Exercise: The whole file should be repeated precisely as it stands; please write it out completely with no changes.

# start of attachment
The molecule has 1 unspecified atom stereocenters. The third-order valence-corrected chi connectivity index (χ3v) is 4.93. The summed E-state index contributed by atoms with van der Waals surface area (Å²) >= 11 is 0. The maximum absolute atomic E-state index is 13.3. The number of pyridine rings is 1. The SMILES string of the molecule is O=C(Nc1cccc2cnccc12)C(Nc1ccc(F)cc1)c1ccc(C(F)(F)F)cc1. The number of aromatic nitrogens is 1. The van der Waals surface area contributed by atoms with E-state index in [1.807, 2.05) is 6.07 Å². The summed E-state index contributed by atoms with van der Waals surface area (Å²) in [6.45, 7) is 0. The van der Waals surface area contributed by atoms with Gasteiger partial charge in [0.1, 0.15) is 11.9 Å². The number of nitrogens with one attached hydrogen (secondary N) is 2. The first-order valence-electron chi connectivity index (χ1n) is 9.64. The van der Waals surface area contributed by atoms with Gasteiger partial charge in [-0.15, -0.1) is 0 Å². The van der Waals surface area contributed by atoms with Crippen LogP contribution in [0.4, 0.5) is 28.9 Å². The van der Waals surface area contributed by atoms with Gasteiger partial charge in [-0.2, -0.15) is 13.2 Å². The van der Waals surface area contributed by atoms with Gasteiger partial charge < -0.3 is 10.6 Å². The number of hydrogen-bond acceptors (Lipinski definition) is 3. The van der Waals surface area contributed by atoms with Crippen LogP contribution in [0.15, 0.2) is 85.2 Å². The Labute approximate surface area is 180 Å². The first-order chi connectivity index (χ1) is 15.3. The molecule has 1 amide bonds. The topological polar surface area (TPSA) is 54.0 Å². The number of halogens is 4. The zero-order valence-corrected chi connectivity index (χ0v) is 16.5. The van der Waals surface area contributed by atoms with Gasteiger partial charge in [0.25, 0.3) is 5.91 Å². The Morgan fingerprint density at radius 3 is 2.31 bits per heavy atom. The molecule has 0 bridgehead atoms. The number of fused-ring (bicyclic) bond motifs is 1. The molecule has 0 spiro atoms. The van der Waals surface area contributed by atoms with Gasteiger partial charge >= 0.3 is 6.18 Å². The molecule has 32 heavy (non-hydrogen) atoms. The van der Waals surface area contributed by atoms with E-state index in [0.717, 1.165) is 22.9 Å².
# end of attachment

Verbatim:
The molecule has 1 unspecified atom stereocenters. The third-order valence-corrected chi connectivity index (χ3v) is 4.93. The summed E-state index contributed by atoms with van der Waals surface area (Å²) >= 11 is 0. The maximum absolute atomic E-state index is 13.3. The number of pyridine rings is 1. The SMILES string of the molecule is O=C(Nc1cccc2cnccc12)C(Nc1ccc(F)cc1)c1ccc(C(F)(F)F)cc1. The number of aromatic nitrogens is 1. The van der Waals surface area contributed by atoms with E-state index in [1.807, 2.05) is 6.07 Å². The summed E-state index contributed by atoms with van der Waals surface area (Å²) in [6.45, 7) is 0. The van der Waals surface area contributed by atoms with Gasteiger partial charge in [0.1, 0.15) is 11.9 Å². The number of nitrogens with one attached hydrogen (secondary N) is 2. The first-order valence-electron chi connectivity index (χ1n) is 9.64. The van der Waals surface area contributed by atoms with Gasteiger partial charge in [-0.15, -0.1) is 0 Å². The van der Waals surface area contributed by atoms with Crippen LogP contribution in [0.4, 0.5) is 28.9 Å². The van der Waals surface area contributed by atoms with Gasteiger partial charge in [-0.2, -0.15) is 13.2 Å². The van der Waals surface area contributed by atoms with Gasteiger partial charge < -0.3 is 10.6 Å². The number of hydrogen-bond acceptors (Lipinski definition) is 3. The van der Waals surface area contributed by atoms with Crippen LogP contribution in [0.15, 0.2) is 85.2 Å². The Labute approximate surface area is 180 Å². The first-order chi connectivity index (χ1) is 15.3. The molecule has 1 amide bonds. The topological polar surface area (TPSA) is 54.0 Å². The number of halogens is 4. The zero-order valence-corrected chi connectivity index (χ0v) is 16.5. The van der Waals surface area contributed by atoms with Gasteiger partial charge in [0.25, 0.3) is 5.91 Å². The Morgan fingerprint density at radius 3 is 2.31 bits per heavy atom. The molecule has 0 bridgehead atoms. The number of fused-ring (bicyclic) bond motifs is 1. The molecule has 0 spiro atoms. The van der Waals surface area contributed by atoms with Gasteiger partial charge >= 0.3 is 6.18 Å². The molecule has 32 heavy (non-hydrogen) atoms. The van der Waals surface area contributed by atoms with E-state index in [0.717, 1.165) is 22.9 Å².